Performance Coaching for Television News & Sports Talent

WHAT’S IN A SMILE?

A lot more, it turns out, than you might think. In fact, the scientists that study these things have identified over 100 distinctly human smiles. As a professional communicator, smiling authentically may be one of the most powerful things you can do on the air. In addition to showing how you feel, there are smiles that suggest how attentive you are and smiles that encourage others to open up and talk to you. There are smiles that show understanding and smiles that show approval. There are broad, obvious smiles and much subtler and complex ones.

Robin Roberts
Robin Roberts

Perhaps most important: When you smile, people can tell when you mean it (an authentic, “felt” smile) and when you don’t (an “unfelt” and “inauthentic” smile). Here’s how: Both felt and unfelt smiles engage the muscles around the mouth, but felt smiles also involve the muscles around the eyes. When we say that someone has a gleam in their eye, we’re not really describing a quality of the eye itself. We’re describing the impact of using the muscles that surround the eye. The difference can be accurately identified by children as young as 9 years old.

This matters because research has shown that we subconsciously mimic the movements we see on other’s faces — and that those movements in turn trigger the related emotions. In other words, when you see an authentic smile on someone else’s face, the muscles in your face reflexively mimic those movements and release the associated chemicals into your system. When you see a false smile — someone trying to look happy or appreciative but actually feeling something else — you reflexively mimic those movements and feel those emotions.

Matt Lauer
Matt Lauer

Uh oh.

Among other things, it kind of makes you wonder whether news stories and teases fail because of the way they’re written or because of the way the anchors look when they’re reading them. Is that the look of someone that really wants to come back after the break or the look of someone faking the look of someone who wants to come back after the break? Can it be when we think we’re showing interest we’re really just showing people what it looks like to feign interest?

Whatever you’re really feeling, chances are viewers are feeling it along with you.

Apparently, it’s not enough to look like you mean it — unless you really do mean it.

Our Team

Barry Nash

Barry has been coaching television news and sports talent at all levels since 1982. Every night around the world, millions of people get their news from anchors and reporters he has trained and consulted.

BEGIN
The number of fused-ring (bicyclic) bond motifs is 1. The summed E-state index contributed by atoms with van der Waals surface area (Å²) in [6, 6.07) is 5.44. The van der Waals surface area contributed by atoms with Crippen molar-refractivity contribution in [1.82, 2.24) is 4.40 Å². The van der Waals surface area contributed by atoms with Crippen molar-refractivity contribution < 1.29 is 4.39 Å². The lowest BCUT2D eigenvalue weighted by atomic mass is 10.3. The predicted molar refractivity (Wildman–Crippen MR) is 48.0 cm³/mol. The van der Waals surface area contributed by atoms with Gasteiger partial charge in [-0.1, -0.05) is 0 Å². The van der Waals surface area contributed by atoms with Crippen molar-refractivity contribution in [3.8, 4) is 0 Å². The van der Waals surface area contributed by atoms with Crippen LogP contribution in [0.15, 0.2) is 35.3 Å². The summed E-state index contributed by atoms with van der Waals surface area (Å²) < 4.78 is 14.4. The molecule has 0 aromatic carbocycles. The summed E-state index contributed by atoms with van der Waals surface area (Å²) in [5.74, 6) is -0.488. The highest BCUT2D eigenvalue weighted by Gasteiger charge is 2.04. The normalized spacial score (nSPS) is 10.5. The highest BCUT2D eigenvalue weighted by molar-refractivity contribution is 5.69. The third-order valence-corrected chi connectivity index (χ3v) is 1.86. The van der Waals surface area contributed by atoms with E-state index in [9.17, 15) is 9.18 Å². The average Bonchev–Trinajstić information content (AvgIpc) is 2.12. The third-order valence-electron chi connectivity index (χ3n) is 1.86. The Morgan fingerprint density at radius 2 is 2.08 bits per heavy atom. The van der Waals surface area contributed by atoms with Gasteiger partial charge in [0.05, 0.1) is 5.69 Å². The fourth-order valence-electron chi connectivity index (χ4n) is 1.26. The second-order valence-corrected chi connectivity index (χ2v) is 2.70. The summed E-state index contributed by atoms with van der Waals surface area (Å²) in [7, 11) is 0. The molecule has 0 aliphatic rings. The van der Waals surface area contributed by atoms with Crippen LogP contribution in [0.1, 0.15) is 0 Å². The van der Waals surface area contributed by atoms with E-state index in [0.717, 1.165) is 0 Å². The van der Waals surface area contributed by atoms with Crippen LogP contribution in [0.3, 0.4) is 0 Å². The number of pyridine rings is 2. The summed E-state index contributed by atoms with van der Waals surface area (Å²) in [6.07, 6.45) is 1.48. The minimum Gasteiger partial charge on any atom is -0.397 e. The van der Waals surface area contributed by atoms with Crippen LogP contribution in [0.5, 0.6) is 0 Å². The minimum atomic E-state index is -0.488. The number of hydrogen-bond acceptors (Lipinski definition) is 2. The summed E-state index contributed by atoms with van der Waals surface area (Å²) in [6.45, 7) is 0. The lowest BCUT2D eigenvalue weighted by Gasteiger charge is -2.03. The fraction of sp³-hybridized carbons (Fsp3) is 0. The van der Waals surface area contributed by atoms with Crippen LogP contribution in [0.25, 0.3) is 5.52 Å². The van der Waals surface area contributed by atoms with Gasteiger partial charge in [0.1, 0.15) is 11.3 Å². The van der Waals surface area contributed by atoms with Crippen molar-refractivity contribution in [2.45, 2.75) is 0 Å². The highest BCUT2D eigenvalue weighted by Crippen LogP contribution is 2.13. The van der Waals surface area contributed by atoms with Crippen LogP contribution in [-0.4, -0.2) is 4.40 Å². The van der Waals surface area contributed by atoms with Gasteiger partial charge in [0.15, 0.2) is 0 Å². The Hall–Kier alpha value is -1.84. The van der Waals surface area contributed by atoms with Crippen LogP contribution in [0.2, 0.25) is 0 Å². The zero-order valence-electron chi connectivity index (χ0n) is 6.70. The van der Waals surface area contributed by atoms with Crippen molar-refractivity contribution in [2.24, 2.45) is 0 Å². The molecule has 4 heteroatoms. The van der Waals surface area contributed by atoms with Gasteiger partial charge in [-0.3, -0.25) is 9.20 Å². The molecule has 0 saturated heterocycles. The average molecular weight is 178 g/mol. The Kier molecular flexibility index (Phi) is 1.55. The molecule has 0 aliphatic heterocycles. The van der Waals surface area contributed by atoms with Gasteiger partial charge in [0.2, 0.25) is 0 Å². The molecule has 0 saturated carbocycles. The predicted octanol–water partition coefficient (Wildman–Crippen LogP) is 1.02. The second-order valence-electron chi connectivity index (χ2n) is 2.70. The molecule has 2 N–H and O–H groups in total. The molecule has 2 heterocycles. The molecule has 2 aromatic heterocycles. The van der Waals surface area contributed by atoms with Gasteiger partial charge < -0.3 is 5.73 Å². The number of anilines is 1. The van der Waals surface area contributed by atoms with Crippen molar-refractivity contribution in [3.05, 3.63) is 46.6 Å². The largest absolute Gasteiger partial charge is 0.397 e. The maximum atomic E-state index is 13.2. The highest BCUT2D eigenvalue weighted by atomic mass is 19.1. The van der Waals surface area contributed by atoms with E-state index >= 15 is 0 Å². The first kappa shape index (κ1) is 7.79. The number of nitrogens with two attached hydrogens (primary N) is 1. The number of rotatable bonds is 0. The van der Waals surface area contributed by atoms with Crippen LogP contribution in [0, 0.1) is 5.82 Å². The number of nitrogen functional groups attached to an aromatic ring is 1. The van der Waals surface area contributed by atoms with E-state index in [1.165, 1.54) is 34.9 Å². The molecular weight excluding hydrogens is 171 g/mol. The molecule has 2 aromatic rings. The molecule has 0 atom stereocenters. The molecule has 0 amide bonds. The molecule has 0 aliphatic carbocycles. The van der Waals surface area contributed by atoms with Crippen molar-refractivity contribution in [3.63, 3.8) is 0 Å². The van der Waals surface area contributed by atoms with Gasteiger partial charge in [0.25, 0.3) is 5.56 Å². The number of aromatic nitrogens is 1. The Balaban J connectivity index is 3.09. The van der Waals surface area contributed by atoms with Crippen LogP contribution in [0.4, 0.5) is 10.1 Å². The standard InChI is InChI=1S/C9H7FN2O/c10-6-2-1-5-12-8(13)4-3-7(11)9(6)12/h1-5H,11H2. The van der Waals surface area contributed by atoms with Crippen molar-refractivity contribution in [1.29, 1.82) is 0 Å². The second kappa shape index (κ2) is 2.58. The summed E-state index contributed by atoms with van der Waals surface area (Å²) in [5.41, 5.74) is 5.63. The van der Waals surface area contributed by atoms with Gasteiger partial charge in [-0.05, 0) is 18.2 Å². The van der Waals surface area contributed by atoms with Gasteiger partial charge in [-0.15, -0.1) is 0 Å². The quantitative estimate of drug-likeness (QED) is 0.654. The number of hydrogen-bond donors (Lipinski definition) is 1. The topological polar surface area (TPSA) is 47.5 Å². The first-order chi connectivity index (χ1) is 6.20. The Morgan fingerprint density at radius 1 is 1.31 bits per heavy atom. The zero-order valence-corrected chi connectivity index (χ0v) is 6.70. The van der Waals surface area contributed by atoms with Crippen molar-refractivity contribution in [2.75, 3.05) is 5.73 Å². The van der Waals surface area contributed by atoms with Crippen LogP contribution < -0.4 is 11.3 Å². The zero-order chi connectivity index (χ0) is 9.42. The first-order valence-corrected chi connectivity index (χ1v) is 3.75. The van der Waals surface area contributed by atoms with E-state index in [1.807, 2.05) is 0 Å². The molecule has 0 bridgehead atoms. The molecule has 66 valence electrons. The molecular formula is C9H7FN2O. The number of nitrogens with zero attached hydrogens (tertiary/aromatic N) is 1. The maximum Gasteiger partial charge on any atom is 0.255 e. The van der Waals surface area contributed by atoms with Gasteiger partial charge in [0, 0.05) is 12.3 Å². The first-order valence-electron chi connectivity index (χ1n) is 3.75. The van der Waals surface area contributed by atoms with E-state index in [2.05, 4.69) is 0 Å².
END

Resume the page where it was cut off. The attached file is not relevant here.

Tony Martinez

Tony is an award-winning journalist and a master coach. In addition to his extensive work with news and sports talent, he leads our work with Spanish-language newscasts and coaches MMJs.

Barrett Nash

Barrett is a performance coach and visual image specialist, She is an especially good resource when improving the look of your team is a priority.

Jonathan Knopf

Jonathan is a veteran newsroom manager and coach. He understands how much performance depends on the people who support it, and he works as effectively with producers and writers as he does with talent.

Jenni Steck

Jenni specializes in the development and care of the speaking voice. Contact her especially when you have concerns or questions about the way your talent sound and read.

Patty Pressley

Patty is our long-time office manager. When you have an administrative question for us, she'll have an answer.

WE COACH ONLINE

When you have an immediate need, we can respond faster than ever. When your resources are limited, we can work with your team without incurring travel expense. And if we are visiting your station regularly, we can followup more powerfully than ever before.

All you need on your end is a computer with high-speed internet access and a camera. We take care of the rest.
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COACHING FOR SPANISH-LANGUAGE TALENT

All of our services are also available of Spanish-language news and sports talent and for the news and sportscasts that they serve. Contact Barry Nash or our Spanish- language coach, Tony Martinez, for more information.
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LOOKING FOR TALENT?

Any search for talent should include a visit to Collective Talent, where agents and self- represented talent post updated resumes and reels. There's an important bonus: Let us know you found your new hire on CT and we'll review and coach your new team member for free!

WE’RE IN THE NEWS

February 3, 2016

The New Yorker Magazine sits in on one of Barry Nash's sessions with NFL Hall-of-Famer, Jerome Bettis.

By Barry Nash

ABOUT US

We are a team of coaches who specialize in the training and development of television news, weather and sports talent.

In all cases, our goal is to provide the resources talent need to achieve "Breakthrough Performance" -- delivery that engages the minds and hearts of viewers, demands their attention, and inspires their loyalty.

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WHERE WE WORK – AND PLAY!

When performance feedback is a priority on your end, we make it one on ours. Do send us an email, we'll take a look and come back to you confidentially without obligation.

Barry Nash & Company

Address : 2410 Farrington Street
Dallas, Texas 75207
Phone. 214.520-2000
Email: barry@barrynash.org